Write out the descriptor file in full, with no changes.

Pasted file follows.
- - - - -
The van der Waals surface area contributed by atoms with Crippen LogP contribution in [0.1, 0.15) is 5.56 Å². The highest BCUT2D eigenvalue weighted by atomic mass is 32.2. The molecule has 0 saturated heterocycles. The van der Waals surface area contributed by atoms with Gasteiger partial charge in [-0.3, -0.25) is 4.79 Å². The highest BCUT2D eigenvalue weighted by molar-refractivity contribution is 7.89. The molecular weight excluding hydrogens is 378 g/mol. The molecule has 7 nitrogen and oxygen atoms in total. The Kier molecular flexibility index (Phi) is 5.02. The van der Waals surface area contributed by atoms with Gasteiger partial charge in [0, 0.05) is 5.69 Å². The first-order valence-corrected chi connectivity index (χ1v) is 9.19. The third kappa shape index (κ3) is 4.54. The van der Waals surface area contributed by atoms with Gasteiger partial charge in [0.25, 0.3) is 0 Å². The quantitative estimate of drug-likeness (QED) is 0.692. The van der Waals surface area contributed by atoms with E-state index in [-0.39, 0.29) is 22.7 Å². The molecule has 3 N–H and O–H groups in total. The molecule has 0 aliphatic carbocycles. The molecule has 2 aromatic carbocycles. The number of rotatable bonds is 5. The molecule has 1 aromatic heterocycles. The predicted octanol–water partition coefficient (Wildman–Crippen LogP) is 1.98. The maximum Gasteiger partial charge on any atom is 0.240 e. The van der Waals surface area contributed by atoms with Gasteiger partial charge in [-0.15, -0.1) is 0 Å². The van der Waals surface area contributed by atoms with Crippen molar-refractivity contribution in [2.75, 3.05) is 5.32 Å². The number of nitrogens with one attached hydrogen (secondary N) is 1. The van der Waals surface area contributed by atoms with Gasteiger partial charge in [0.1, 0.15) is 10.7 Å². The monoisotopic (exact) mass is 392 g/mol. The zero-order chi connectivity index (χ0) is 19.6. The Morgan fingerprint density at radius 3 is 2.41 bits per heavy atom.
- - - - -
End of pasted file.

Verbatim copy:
The van der Waals surface area contributed by atoms with Crippen LogP contribution in [0.1, 0.15) is 5.56 Å². The highest BCUT2D eigenvalue weighted by atomic mass is 32.2. The molecule has 0 saturated heterocycles. The van der Waals surface area contributed by atoms with Gasteiger partial charge in [-0.3, -0.25) is 4.79 Å². The highest BCUT2D eigenvalue weighted by molar-refractivity contribution is 7.89. The molecular weight excluding hydrogens is 378 g/mol. The molecule has 7 nitrogen and oxygen atoms in total. The Kier molecular flexibility index (Phi) is 5.02. The van der Waals surface area contributed by atoms with Gasteiger partial charge in [0, 0.05) is 5.69 Å². The first-order valence-corrected chi connectivity index (χ1v) is 9.19. The third kappa shape index (κ3) is 4.54. The van der Waals surface area contributed by atoms with Gasteiger partial charge in [0.25, 0.3) is 0 Å². The quantitative estimate of drug-likeness (QED) is 0.692. The van der Waals surface area contributed by atoms with E-state index in [-0.39, 0.29) is 22.7 Å². The molecule has 3 N–H and O–H groups in total. The molecule has 0 aliphatic carbocycles. The molecule has 2 aromatic carbocycles. The number of rotatable bonds is 5. The molecule has 1 aromatic heterocycles. The predicted octanol–water partition coefficient (Wildman–Crippen LogP) is 1.98. The maximum Gasteiger partial charge on any atom is 0.240 e. The van der Waals surface area contributed by atoms with Gasteiger partial charge in [-0.15, -0.1) is 0 Å². The van der Waals surface area contributed by atoms with Crippen molar-refractivity contribution in [2.75, 3.05) is 5.32 Å². The number of nitrogens with one attached hydrogen (secondary N) is 1. The van der Waals surface area contributed by atoms with Gasteiger partial charge in [0.1, 0.15) is 10.7 Å². The monoisotopic (exact) mass is 392 g/mol. The zero-order chi connectivity index (χ0) is 19.6. The Morgan fingerprint density at radius 3 is 2.41 bits per heavy atom.